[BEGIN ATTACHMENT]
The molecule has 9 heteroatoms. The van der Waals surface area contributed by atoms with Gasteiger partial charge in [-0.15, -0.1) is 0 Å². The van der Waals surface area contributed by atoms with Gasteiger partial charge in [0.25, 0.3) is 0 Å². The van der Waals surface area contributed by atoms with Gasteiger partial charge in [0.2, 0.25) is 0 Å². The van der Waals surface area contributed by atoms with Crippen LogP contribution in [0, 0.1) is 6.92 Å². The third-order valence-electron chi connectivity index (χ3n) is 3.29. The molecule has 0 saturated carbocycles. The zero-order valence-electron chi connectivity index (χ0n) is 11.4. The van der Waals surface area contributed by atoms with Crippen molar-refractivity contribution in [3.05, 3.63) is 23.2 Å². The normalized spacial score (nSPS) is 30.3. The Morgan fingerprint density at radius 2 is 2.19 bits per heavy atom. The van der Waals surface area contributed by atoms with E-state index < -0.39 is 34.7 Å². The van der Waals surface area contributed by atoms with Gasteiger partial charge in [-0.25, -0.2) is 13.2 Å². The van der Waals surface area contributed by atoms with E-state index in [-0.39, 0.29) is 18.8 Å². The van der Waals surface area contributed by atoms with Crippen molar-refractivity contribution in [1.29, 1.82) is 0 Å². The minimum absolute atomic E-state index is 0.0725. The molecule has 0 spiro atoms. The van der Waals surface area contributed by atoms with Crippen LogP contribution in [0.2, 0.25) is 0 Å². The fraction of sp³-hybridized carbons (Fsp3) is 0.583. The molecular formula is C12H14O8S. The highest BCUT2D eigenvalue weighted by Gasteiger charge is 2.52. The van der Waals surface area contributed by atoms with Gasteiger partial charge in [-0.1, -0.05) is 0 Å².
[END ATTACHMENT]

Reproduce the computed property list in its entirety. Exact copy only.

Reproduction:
The molecule has 9 heteroatoms. The van der Waals surface area contributed by atoms with Gasteiger partial charge in [-0.15, -0.1) is 0 Å². The van der Waals surface area contributed by atoms with Gasteiger partial charge in [0.25, 0.3) is 0 Å². The van der Waals surface area contributed by atoms with Gasteiger partial charge in [0.2, 0.25) is 0 Å². The van der Waals surface area contributed by atoms with Crippen LogP contribution in [0, 0.1) is 6.92 Å². The third-order valence-electron chi connectivity index (χ3n) is 3.29. The molecule has 0 saturated carbocycles. The zero-order valence-electron chi connectivity index (χ0n) is 11.4. The van der Waals surface area contributed by atoms with Crippen molar-refractivity contribution in [3.05, 3.63) is 23.2 Å². The normalized spacial score (nSPS) is 30.3. The Morgan fingerprint density at radius 2 is 2.19 bits per heavy atom. The van der Waals surface area contributed by atoms with E-state index < -0.39 is 34.7 Å². The van der Waals surface area contributed by atoms with Gasteiger partial charge in [-0.25, -0.2) is 13.2 Å². The van der Waals surface area contributed by atoms with E-state index in [-0.39, 0.29) is 18.8 Å². The van der Waals surface area contributed by atoms with Crippen molar-refractivity contribution in [1.29, 1.82) is 0 Å². The minimum absolute atomic E-state index is 0.0725. The molecule has 0 spiro atoms. The van der Waals surface area contributed by atoms with Crippen LogP contribution in [0.2, 0.25) is 0 Å². The fraction of sp³-hybridized carbons (Fsp3) is 0.583. The molecular formula is C12H14O8S. The highest BCUT2D eigenvalue weighted by Gasteiger charge is 2.52. The van der Waals surface area contributed by atoms with Gasteiger partial charge in [-0.1, -0.05) is 0 Å².